Also, I forgot to clarify a couple more things about Clear's LTE trials. I mentioned that they were using TD-LTE & FDD-LTE (a good article on them here). A key difference is that TD is able to be used on the same unpaired freqs as WiMax is, so where carriers that only had access to the unpaired freqs before had to go with WiMax can now go with a variation of LTE (although still not the same as the normal carriers). FDD is what most telcos already have access to today, so they are building on it. Clear has both. Another win. Clear's TD-LTE trials are using paired 10Mhz channels for a total of 20Mhz, which will provide speeds potentially faster than WiMax but slower than FDD-LTE. Their FDD-LTE trials will be using paired 20Mhz channels for 40Mhz total.

Several more good articles on the subject here, here, and here.

WiMax is currently seen as the predominant tech of choice in India because of the abundance of unpaired spectrum available there. Good articles on that here & here. Intel is a huge backer of WiMax in India as well as the US, and are offering SoC's & laptop chipsets with WiMax integrated. They are also offering standalone Mini-PCIe WiMax cards. See more info on big WiMax players in the WiMax Forum group.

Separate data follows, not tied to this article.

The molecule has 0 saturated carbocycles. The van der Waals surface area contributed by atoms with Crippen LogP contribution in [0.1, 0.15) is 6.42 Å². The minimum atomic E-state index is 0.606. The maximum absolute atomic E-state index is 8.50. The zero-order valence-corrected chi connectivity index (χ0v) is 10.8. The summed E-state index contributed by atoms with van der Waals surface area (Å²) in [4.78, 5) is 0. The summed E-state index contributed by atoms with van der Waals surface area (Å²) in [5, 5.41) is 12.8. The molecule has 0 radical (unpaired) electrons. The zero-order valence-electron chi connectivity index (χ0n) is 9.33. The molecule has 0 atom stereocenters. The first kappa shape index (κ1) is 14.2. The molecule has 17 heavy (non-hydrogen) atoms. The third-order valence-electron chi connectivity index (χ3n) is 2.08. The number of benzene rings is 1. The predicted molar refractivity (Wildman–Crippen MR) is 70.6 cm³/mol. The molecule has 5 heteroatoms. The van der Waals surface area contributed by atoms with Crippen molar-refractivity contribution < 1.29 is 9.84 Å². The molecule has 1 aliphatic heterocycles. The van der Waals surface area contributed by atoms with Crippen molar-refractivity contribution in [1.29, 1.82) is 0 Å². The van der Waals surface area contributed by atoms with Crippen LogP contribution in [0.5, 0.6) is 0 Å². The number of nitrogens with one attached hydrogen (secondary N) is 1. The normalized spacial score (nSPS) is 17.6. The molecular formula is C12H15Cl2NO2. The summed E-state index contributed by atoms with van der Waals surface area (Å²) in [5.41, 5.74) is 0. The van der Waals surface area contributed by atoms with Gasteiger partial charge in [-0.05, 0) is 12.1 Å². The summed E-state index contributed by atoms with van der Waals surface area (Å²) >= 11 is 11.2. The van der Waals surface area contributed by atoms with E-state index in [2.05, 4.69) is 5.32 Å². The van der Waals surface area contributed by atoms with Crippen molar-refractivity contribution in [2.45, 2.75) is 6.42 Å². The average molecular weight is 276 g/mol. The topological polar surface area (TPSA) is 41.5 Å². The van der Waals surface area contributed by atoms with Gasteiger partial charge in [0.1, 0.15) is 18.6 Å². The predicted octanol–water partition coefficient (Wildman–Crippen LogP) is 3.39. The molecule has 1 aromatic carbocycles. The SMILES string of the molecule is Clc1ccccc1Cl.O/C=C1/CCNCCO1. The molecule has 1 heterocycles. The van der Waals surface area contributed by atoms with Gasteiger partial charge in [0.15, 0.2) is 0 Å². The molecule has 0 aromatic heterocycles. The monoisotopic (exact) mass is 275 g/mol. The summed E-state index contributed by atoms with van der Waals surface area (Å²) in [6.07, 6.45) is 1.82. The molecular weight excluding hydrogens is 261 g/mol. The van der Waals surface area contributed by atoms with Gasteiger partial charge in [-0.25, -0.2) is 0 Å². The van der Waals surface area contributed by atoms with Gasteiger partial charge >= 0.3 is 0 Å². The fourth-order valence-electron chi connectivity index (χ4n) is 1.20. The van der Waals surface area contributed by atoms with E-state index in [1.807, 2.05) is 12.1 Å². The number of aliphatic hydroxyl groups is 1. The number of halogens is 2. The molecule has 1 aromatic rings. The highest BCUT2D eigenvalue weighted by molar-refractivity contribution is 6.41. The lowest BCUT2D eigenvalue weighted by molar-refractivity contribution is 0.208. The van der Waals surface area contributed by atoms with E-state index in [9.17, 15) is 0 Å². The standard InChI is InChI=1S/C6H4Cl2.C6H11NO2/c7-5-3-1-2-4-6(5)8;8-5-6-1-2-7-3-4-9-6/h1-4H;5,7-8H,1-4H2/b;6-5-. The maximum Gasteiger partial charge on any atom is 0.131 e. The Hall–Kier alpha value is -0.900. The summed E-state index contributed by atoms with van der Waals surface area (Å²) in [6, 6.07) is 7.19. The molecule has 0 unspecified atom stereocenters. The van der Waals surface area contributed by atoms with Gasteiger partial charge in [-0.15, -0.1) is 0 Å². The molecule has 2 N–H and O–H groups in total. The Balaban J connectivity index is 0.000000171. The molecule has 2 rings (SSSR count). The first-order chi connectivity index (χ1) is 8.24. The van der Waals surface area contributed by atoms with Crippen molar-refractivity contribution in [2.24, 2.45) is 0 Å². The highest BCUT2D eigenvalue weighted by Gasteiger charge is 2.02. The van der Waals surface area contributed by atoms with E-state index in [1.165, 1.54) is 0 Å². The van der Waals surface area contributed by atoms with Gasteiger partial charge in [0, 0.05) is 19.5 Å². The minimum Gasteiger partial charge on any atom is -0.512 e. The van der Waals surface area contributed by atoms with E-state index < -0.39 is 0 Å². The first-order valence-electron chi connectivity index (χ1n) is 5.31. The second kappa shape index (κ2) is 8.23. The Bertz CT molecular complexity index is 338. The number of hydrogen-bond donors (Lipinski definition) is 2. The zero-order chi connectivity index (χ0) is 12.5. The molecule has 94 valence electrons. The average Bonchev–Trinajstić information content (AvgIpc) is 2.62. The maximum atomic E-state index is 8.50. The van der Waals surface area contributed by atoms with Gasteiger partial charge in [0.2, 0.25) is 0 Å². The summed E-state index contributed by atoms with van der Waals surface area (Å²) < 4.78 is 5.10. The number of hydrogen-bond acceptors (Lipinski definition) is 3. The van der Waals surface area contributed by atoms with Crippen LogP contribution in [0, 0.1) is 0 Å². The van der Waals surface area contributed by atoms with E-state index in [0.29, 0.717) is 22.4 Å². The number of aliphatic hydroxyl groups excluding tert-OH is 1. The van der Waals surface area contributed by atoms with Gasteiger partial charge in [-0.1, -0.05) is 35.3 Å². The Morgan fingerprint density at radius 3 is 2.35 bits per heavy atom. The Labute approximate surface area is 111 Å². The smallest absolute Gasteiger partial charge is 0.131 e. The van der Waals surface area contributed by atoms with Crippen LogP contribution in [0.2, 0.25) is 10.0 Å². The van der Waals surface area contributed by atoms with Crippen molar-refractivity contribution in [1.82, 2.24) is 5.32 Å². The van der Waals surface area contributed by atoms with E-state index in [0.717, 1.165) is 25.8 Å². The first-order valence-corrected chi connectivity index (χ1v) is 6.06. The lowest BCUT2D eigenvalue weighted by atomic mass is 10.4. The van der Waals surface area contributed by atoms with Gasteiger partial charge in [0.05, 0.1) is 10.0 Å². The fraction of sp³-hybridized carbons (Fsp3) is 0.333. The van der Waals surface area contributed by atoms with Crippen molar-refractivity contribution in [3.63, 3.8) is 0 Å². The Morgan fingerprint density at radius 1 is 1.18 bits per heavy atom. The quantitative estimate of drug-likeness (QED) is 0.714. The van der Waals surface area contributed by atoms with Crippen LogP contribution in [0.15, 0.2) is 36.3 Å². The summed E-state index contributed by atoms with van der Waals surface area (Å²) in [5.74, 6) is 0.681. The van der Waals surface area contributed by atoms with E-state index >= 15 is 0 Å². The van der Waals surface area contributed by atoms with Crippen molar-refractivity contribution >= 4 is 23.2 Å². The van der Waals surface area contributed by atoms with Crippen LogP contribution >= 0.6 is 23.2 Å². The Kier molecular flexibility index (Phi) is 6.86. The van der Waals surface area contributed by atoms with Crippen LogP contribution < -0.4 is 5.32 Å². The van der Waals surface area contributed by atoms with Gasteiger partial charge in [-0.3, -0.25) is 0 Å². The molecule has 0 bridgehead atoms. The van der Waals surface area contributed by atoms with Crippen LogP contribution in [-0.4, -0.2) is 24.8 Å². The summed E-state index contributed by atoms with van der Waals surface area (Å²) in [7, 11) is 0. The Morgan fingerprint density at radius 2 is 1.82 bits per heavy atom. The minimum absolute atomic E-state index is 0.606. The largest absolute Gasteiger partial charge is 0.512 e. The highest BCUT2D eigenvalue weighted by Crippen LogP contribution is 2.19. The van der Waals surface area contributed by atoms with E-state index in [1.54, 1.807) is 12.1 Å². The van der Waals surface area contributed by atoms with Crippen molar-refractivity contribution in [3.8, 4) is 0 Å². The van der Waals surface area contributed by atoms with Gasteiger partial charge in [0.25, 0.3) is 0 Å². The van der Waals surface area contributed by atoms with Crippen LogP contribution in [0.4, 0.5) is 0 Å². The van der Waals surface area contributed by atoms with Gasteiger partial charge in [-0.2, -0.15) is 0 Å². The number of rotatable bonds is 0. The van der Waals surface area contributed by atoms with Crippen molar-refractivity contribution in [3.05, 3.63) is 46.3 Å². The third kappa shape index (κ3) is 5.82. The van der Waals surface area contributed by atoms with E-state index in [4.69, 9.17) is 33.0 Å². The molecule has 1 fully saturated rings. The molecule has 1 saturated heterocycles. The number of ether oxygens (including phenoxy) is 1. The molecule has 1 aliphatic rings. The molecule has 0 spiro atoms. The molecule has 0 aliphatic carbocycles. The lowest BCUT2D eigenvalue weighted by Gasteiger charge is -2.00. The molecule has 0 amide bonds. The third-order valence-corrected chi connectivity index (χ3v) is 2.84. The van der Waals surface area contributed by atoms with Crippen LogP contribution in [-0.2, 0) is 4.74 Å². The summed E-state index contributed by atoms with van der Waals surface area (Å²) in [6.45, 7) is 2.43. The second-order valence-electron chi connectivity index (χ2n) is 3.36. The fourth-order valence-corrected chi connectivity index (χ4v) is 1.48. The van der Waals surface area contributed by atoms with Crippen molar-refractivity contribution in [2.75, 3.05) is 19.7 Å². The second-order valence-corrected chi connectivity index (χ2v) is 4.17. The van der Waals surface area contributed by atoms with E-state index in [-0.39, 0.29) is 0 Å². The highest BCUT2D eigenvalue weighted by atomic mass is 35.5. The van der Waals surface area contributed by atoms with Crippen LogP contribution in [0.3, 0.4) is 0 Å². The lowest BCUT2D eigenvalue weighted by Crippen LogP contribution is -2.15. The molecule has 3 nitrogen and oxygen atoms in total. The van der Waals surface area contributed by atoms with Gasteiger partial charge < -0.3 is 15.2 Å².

I'm trying to be as unbiased as possible here & give the (dis)advantages of both techs here. There are links in defense of both techs above, and I'm not a "fanboy" for either one.
 
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afazel

Senior Member
Dec 17, 2009
446
48
WiMax carriers wouldn't necessarily have to carry dual-mode for voice. Why couldn't they just use a VoIP technology? Latency on WiMax in good coverage is low enough to sustain a stable and high-quality VoIP call. Even SIP traffic through a carrier-specific VPN tunnel would probably be sufficient to handle any voice demand.
 

Geniusdog254

Retired Recognized Developer
Jan 2, 2009
1,110
169
St. Louis
WiMax carriers wouldn't necessarily have to carry dual-mode for voice. Why couldn't they just use a VoIP technology? Latency on WiMax in good coverage is low enough to sustain a stable and high-quality VoIP call. Even SIP traffic through a carrier-specific VPN tunnel would probably be sufficient to handle any voice demand.